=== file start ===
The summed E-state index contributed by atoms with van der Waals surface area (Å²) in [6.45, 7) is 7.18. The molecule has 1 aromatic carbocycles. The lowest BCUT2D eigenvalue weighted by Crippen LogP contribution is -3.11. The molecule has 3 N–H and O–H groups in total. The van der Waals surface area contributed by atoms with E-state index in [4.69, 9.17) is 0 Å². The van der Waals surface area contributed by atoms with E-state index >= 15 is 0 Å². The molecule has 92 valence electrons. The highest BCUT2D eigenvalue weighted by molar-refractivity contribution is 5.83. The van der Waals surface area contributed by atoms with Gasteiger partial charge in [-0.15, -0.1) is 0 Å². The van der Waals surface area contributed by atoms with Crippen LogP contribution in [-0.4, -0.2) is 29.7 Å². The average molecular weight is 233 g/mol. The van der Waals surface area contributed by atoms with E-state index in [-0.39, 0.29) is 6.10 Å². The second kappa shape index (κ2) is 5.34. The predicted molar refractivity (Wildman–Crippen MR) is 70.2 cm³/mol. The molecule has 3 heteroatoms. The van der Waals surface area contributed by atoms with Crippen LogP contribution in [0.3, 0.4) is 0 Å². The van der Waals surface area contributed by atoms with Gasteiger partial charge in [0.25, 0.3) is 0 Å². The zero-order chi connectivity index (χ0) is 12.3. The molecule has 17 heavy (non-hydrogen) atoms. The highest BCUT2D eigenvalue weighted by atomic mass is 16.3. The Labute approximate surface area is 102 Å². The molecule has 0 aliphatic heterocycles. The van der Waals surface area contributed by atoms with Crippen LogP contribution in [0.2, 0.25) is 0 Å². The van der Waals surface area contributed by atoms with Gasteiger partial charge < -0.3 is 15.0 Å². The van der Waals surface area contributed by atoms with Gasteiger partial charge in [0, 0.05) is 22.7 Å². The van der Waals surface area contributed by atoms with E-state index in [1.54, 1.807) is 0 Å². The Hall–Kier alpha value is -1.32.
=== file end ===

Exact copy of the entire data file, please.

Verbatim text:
The summed E-state index contributed by atoms with van der Waals surface area (Å²) in [6.45, 7) is 7.18. The molecule has 1 aromatic carbocycles. The lowest BCUT2D eigenvalue weighted by Crippen LogP contribution is -3.11. The molecule has 3 N–H and O–H groups in total. The van der Waals surface area contributed by atoms with E-state index in [4.69, 9.17) is 0 Å². The van der Waals surface area contributed by atoms with E-state index >= 15 is 0 Å². The molecule has 92 valence electrons. The highest BCUT2D eigenvalue weighted by molar-refractivity contribution is 5.83. The van der Waals surface area contributed by atoms with Gasteiger partial charge in [-0.15, -0.1) is 0 Å². The van der Waals surface area contributed by atoms with Crippen LogP contribution in [-0.4, -0.2) is 29.7 Å². The average molecular weight is 233 g/mol. The van der Waals surface area contributed by atoms with E-state index in [-0.39, 0.29) is 6.10 Å². The second kappa shape index (κ2) is 5.34. The predicted molar refractivity (Wildman–Crippen MR) is 70.2 cm³/mol. The molecule has 3 heteroatoms. The van der Waals surface area contributed by atoms with Crippen LogP contribution in [0.3, 0.4) is 0 Å². The van der Waals surface area contributed by atoms with Gasteiger partial charge in [0.25, 0.3) is 0 Å². The zero-order chi connectivity index (χ0) is 12.3. The molecule has 17 heavy (non-hydrogen) atoms. The highest BCUT2D eigenvalue weighted by atomic mass is 16.3. The Labute approximate surface area is 102 Å². The molecule has 0 aliphatic heterocycles. The van der Waals surface area contributed by atoms with Crippen LogP contribution in [0.2, 0.25) is 0 Å². The van der Waals surface area contributed by atoms with Gasteiger partial charge < -0.3 is 15.0 Å². The van der Waals surface area contributed by atoms with Gasteiger partial charge in [0, 0.05) is 22.7 Å². The van der Waals surface area contributed by atoms with E-state index in [1.54, 1.807) is 0 Å². The Hall–Kier alpha value is -1.32.